THIRTY government checkpoint officials have received training on how to identify materials used in the manufacture of weapons of mass destruction (WMDs) during a three-day workshop that started on Wednesday as part of a bid to help block the proliferation of such weapons.
The seminar, supported by the US Department of Energy, was attended by trainees from the ministries of Defense, Interior, Economy and Finance, as well as customs officials from airports and seaports across the country.
Deputy Prime Minister Keat Chhon told attendees that the workshop could increase knowledge for checkpoint officials engaged in identifying the illicit import or export of material used to create WMDs.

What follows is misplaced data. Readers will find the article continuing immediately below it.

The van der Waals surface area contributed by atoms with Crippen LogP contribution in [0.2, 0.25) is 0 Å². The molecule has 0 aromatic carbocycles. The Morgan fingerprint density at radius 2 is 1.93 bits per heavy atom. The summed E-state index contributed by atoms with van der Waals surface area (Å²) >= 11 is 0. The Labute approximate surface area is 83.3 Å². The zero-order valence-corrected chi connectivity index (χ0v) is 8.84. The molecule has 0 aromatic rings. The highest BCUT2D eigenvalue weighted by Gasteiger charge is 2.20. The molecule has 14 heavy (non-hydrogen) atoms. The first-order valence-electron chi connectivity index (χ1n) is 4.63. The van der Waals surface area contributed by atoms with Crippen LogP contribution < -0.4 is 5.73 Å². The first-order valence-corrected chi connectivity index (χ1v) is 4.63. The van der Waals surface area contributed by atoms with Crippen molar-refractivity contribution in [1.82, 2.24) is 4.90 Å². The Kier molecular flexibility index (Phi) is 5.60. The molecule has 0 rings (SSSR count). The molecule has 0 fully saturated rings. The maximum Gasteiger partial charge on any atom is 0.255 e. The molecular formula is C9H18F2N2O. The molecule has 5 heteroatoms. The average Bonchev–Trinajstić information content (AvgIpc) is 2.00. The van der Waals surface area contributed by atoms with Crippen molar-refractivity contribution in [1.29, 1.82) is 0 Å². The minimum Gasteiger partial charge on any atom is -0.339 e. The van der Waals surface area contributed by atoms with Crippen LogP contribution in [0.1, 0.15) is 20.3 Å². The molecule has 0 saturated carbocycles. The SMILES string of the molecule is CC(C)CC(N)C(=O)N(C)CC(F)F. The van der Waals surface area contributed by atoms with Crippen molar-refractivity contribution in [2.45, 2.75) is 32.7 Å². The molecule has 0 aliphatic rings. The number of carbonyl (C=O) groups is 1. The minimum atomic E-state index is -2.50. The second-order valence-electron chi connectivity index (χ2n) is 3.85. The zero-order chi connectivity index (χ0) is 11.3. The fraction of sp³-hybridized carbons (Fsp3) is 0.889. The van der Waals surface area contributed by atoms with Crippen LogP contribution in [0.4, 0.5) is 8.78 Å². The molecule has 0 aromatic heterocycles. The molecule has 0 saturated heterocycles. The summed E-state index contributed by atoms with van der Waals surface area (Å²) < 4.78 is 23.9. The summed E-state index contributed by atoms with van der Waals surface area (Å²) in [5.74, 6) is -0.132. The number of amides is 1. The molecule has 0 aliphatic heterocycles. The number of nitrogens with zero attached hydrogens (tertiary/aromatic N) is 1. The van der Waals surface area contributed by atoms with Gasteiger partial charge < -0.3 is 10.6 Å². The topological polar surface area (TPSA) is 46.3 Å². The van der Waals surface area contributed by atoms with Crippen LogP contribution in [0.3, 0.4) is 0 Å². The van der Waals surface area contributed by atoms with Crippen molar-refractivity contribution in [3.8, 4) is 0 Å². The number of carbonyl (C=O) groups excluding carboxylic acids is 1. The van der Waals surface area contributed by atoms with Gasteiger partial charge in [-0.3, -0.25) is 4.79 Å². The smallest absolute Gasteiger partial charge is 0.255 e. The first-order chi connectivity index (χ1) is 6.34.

“In aiming to keep peace, political stability and social security for our people and for the world, we need to increase our ability, proficiency and cooperation to be accurate and not allow weapons of mass destruction to proliferate,” he said.
The Secretariat of the National Counterterrorism Committee has cooperated with the US government to install scanners at Sihanoukville port in order to detect radioactive materials, he said. More scanners would be provided to the General Department of Customs once those at
Sihanoukville port were fully operational.
Speaking at Wednesday’s workshop, US Ambassador Carol Rodley said that the private sector and government would continue to work together “to help identify sudden threats to international security, and to make sure that the threats are isolated”.